No matter what you call it, the GT-R, or “Godzilla” to its loyal fans around the globe, still has the muscle to beat anyone on and off the track. Despite the presence of newer and sleeker super cars, the GT-R remains the Alpha Male, the dominant of its species. Despite its age, Godzilla is still devastatingly fast and it continues to loom large over its rivals.
The 2019 version is a high-performance beast whose heritage can be traced back to the original Skyline GT-R from 1969. As it ages gracefully, subtle changes could be seen throughout the car. The exterior has been noticeably tweaked, the interior upgraded, and refinement measures were made with the chassis undergoing revision, and the peak power of the twin turbo 3.8-liter V6 dramatically increased.
An ordinary Joe would not notice it, but Nissan altered the front bumpers, the hood, the DRLs and the grille design. Nissan engineers pointed out that extending the front spoiler by a few millimeters improved downforce, drag reduction and cooling properties. This latest iteration of the GT-R cuts through the air like a Katana blade, cleanly and efficiently.
Nissan’s performance car has gone soft on purpose. Make no mistake about it, the GT-R still has the grunt, but it is now quieter and comfortable to be driven on a daily basis. Unlike the previous GT-Rs, this latest iteration is more comfortable and behaved from specially developed springs and a custom-developed Bilstein DampTronic dampers, balancing out the ride on and off the track. The cabin has improved much over the years, although the fundamental layout has carried over. The horizontal layout of the dashboard is new with the instrument panel wrapped in nappa leather. The center screen is larger, and a display command panel is added unto the center console.
Exterior styling and performance
Nissan engineers revealed that not much has been done to the exteriors except for the rear wheel well that is more aerodynamic. “We only made minimal changes which are in tune with the long running and gradual improvements of the car over its lifetime,” a Nissan engineer said.
The most visible remodeling is visible on the car’s “V-Motion” grille that is larger and was designed to improve cooling efficiency. Nissan also revised the front lip spoiler and bumper design to add more downforce. “The hood has been tweaked also with more pronounced character lines and has greater ability to handle high speeds,” the Nissan engineer added.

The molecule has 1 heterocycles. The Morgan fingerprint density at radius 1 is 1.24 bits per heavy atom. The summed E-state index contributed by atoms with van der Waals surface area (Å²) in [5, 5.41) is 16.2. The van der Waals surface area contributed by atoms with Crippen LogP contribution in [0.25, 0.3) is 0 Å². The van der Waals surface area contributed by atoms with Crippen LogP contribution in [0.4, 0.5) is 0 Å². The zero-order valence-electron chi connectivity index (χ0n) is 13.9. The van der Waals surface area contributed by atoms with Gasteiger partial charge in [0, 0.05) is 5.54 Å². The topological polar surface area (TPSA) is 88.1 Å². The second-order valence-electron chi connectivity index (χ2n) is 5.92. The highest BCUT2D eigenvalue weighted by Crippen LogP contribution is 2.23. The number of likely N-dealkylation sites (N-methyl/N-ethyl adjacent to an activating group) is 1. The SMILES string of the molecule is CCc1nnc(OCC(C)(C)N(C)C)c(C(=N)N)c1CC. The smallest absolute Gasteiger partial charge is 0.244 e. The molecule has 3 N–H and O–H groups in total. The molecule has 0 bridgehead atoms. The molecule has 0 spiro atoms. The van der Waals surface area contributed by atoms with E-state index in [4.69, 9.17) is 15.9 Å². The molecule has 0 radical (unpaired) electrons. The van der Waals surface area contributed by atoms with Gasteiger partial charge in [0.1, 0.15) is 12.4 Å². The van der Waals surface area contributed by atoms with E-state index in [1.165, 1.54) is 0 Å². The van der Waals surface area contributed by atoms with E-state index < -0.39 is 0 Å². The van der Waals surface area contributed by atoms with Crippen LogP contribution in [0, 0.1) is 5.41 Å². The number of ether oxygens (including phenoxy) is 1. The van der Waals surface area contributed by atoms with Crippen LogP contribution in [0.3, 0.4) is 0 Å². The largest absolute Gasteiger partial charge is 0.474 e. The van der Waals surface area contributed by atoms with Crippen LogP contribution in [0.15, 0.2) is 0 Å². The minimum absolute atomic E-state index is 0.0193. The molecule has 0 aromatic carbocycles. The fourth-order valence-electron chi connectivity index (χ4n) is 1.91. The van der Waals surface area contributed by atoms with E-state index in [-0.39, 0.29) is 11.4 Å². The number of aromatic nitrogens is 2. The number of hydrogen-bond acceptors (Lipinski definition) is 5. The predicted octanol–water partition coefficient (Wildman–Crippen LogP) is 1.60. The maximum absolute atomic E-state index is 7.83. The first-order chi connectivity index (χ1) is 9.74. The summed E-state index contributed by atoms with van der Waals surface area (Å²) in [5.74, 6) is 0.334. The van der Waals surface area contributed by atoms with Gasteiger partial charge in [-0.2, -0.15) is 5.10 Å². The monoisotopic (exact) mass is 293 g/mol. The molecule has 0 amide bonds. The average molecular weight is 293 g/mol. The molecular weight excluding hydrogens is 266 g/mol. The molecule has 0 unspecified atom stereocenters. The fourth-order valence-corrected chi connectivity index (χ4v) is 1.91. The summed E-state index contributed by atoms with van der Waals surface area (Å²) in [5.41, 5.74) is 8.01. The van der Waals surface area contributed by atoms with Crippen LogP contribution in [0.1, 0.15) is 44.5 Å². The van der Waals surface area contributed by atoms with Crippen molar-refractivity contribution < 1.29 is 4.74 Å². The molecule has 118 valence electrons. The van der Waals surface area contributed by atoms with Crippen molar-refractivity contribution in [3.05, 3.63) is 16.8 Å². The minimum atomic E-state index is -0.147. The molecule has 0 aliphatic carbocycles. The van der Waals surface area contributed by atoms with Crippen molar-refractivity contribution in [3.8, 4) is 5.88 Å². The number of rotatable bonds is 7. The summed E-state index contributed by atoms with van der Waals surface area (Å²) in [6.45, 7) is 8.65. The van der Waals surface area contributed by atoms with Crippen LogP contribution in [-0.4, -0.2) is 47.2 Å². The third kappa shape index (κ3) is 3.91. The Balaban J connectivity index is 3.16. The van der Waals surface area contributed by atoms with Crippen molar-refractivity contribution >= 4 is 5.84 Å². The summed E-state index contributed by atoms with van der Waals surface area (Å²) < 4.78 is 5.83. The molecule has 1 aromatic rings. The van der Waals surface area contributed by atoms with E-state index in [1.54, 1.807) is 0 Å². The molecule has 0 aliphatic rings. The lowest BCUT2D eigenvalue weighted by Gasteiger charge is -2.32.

On the sides, the aero blades with the GT-R logo improves airflow on the sides as it visually compliments the massive 20-inch RAYS Engineering wheels that feature a 15-spoke design. Improvements are also evident on the rear bodywork with functional vents next to the quad exhaust tips, and a noticeable higher beltline makes the car look wider. The rear bumper is a design feature adopted from the NISMO model for better airflow.
“These changes make the GT-R more stable at high speeds while maintaining the same 0.26 coefficient of drag,” explained Dax Avenido, Nissan Philippines’ marketing guru.
Priced at P7.350 million, the GTR is a bargain-priced performance monster that can kick Italian or German asses. For this model, Nissan added 20 more horses to the engine, which means 570 bhp of Nippon muscle going your way if you dare challenge this metal beast.
“We also revised the ignition timing control and increased the turbo boost for more crazy power,” saids Avenido with a naughty smile.
On a clear straight road up in Antipolo, I tried the launch control on R mode. The feeling was like being shot out of a cannon, with me holding on for dear life at the steering wheel as I let the GT-R do its thing. It was orgasmic, just like sex really. The good thing about this car is that it stops on a dime, thanks to the Brembo six-piston front and four piston rear brakes.
I had the GT-R for a couple of days and the car had its share of people flashing the thumbs-up sign, and adoring glances as Nissan’s finest flew pass by. Another surprise is that this model can actually accommodate two kids and forget about adults hitching a ride at the back because the sloping roof line will not allow it. It’s a small compromise since you really don’t need anybody with you during track days, right?
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